The 2017 Knowledge Forum, one of GAFSP’s flagship events, brought together strategic and operational insights drawn from the Program’s Public and Private Sector Window projects. The Forum provided a robust and interactive platform to share tacit knowledge and experiences, including ways to improve efficiency and effectiveness of project delivery and increase impact on rural poor; to implement GAFSP’s new Monitoring and Evaluation Plan including Food Insecurity Experience Scale (FIES); and to implement the newly-designed GAFSP’s Operations Portal. The importance and benefits of partnering with civil society organizations like ActionAid, ROPPA (Réseau des Organisations Paysannes et de Producteurs de l"Afrique de l'Ouest) in Africa, and AFA (Asian Farmers Association) in Asia, in the design and implementation of GAFSP-supported projects were highlighted in the Forum.

Weekly wire: The global forum

Roxanne Bauer's picture

These are some of the views and reports relevant to our readers that caught our attention this week.

The Sustainable Development Goals Report 2017
United Nations
The Sustainable Development Goals Report 2017 reviews progress made towards the 17 Goals in the second year of implementation of the 2030 Agenda for Sustainable Development. The report is based on the latest available data. It highlights both gains and challenges as the international community moves towards full realization of the ambitions and principles espoused in the 2030 Agenda. While considerable progress has been made over the past decade across all areas of development, the pace of progress observed in previous years is insufficient to fully meet the Sustainable Development Goals (SDGs) and targets by 2030. Time is therefore of the essence. Moreover, as the following pages show, progress has not always been equitable. Advancements have been uneven across regions, between the sexes, and among people of different ages, wealth and locales, including urban and rural dwellers. Faster and more inclusive progress is needed to accomplish the bold vision articulated in the 2030 Agenda.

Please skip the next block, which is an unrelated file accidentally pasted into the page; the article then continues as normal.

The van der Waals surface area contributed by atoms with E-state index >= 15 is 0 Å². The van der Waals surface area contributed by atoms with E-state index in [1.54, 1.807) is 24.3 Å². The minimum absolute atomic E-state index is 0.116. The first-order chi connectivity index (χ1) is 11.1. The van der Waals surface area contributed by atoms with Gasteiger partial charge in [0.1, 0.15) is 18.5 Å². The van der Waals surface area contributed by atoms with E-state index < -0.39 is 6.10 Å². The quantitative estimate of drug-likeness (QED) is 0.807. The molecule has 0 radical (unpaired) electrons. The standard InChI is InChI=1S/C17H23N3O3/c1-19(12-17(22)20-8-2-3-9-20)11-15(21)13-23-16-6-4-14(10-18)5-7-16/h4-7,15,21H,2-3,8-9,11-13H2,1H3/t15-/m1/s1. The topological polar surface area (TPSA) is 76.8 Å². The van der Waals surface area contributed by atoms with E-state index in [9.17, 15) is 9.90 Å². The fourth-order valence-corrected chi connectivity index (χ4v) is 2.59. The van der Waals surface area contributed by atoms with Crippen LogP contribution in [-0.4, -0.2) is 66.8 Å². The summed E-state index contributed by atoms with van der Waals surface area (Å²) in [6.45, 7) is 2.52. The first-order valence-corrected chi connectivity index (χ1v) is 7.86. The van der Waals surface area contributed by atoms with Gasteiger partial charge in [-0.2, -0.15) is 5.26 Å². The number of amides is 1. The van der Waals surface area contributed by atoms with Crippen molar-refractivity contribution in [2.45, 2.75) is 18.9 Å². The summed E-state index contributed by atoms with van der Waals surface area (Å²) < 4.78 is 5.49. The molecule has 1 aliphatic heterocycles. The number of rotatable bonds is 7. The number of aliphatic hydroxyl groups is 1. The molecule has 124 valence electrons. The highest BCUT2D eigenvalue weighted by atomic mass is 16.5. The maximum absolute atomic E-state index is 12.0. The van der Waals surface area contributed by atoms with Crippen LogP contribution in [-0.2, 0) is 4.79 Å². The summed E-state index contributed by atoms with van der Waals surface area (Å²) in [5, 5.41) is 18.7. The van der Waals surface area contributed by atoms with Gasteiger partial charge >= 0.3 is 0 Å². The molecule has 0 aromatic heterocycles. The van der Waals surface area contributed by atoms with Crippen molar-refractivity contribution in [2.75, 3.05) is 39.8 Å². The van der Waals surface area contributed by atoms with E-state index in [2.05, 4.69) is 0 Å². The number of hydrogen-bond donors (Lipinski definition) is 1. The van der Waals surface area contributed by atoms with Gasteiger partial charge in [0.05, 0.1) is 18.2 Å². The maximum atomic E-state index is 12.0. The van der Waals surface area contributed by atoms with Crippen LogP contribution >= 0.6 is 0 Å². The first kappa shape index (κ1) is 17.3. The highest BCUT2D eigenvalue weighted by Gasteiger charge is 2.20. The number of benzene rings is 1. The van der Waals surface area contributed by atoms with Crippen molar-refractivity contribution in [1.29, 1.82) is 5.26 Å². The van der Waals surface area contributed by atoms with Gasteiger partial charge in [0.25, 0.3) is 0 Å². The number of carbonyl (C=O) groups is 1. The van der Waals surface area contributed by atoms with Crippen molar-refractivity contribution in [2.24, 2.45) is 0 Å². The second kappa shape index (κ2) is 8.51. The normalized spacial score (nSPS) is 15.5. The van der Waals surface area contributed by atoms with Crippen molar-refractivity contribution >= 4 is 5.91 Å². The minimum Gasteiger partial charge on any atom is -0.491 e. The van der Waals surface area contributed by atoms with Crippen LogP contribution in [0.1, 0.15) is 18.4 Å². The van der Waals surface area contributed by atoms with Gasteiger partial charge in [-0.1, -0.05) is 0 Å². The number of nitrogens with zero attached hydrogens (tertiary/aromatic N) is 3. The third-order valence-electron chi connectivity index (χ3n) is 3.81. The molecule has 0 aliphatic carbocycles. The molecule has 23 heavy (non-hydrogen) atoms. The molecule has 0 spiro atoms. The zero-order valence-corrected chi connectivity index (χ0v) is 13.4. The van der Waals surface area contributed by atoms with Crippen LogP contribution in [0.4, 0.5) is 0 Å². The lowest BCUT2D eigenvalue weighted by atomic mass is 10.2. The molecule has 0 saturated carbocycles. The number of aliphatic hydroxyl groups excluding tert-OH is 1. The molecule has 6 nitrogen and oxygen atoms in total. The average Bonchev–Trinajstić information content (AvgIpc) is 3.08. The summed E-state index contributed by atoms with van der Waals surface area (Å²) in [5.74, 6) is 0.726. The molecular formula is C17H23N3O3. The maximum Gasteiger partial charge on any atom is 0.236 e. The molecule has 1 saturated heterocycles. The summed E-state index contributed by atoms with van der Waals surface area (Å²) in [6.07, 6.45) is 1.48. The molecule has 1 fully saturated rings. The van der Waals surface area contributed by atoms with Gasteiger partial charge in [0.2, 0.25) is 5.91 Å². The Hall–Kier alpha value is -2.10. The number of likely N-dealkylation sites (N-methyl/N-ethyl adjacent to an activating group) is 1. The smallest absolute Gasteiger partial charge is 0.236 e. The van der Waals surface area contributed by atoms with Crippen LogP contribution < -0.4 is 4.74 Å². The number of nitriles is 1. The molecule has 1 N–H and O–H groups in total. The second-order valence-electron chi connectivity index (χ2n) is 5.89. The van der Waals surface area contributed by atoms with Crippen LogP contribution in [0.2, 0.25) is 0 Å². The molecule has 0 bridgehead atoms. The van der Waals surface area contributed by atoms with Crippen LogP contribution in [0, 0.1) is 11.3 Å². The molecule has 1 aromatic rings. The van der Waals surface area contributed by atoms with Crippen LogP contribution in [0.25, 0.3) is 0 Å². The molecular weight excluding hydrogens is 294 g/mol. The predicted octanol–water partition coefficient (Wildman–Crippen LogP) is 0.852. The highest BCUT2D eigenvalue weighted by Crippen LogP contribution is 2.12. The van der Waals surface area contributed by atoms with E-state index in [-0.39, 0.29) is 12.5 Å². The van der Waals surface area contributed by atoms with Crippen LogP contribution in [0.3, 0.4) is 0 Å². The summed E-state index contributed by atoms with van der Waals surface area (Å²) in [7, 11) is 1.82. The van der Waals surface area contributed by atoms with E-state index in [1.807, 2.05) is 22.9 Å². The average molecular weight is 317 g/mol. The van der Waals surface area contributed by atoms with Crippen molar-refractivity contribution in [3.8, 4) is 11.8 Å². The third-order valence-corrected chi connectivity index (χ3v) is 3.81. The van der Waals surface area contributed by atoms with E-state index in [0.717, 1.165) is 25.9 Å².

2017 Change Readiness Index
KPMG
The 2017 Change Readiness Index (CRI) indicates the capability of a country – its government, private and public enterprises, people and wider civil society – to anticipate, prepare for, manage, and respond to a wide range of change drivers, proactively cultivating the resulting opportunities and mitigating potential negative impacts. Examples of change include:

• shocks such as financial and social instability and natural disasters
• political and economic opportunities and risks such as technology, competition, and changes in government.

Since 2012, the CRI has evolved to become a key tool that provides reliable, independent, and robust information to support the work of governments, civil society institutions, businesses, and the international development community.

Campaign Art: #LetsTalk

Darejani Markozashvili's picture

People, Spaces, Deliberation bloggers present exceptional campaign art from all over the world. These examples are meant to inspire.

According to the World Health Organization (WHO), globally more than 300 million people suffer from depression. However, less than half of these affected seek and get help. In addition to stigma surrounding depression, one of the biggest barriers why people are unable to seek and get help is the lack of government spending worldwide for mental health services. “According to WHO’s “Mental Health Atlas 2014” survey, governments spend on average 3% of their health budgets on mental health, ranging from less than 1% in low-income countries to 5% in high-income countries.”